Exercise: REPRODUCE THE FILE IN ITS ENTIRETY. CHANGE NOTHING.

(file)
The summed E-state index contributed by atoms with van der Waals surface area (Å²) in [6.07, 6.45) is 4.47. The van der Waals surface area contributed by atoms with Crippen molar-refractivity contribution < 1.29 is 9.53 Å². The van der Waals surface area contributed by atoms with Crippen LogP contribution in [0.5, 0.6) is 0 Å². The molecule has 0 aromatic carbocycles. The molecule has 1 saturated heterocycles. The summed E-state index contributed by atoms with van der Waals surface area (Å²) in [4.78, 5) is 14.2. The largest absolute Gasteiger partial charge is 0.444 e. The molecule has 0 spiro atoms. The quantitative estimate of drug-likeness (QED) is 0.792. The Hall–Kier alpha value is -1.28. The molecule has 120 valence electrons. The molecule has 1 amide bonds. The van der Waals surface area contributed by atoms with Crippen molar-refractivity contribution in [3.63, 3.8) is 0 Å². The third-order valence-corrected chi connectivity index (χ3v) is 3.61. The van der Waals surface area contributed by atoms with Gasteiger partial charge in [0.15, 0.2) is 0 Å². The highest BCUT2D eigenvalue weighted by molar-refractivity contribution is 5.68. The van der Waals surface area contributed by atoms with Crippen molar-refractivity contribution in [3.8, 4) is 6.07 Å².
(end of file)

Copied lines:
The summed E-state index contributed by atoms with van der Waals surface area (Å²) in [6.07, 6.45) is 4.47. The van der Waals surface area contributed by atoms with Crippen molar-refractivity contribution < 1.29 is 9.53 Å². The van der Waals surface area contributed by atoms with Crippen LogP contribution in [0.5, 0.6) is 0 Å². The molecule has 0 aromatic carbocycles. The molecule has 1 saturated heterocycles. The summed E-state index contributed by atoms with van der Waals surface area (Å²) in [4.78, 5) is 14.2. The largest absolute Gasteiger partial charge is 0.444 e. The molecule has 0 spiro atoms. The quantitative estimate of drug-likeness (QED) is 0.792. The Hall–Kier alpha value is -1.28. The molecule has 120 valence electrons. The molecule has 1 amide bonds. The van der Waals surface area contributed by atoms with Crippen molar-refractivity contribution in [3.63, 3.8) is 0 Å². The third-order valence-corrected chi connectivity index (χ3v) is 3.61. The van der Waals surface area contributed by atoms with Gasteiger partial charge in [0.15, 0.2) is 0 Å². The highest BCUT2D eigenvalue weighted by molar-refractivity contribution is 5.68. The van der Waals surface area contributed by atoms with Crippen molar-refractivity contribution in [3.8, 4) is 6.07 Å².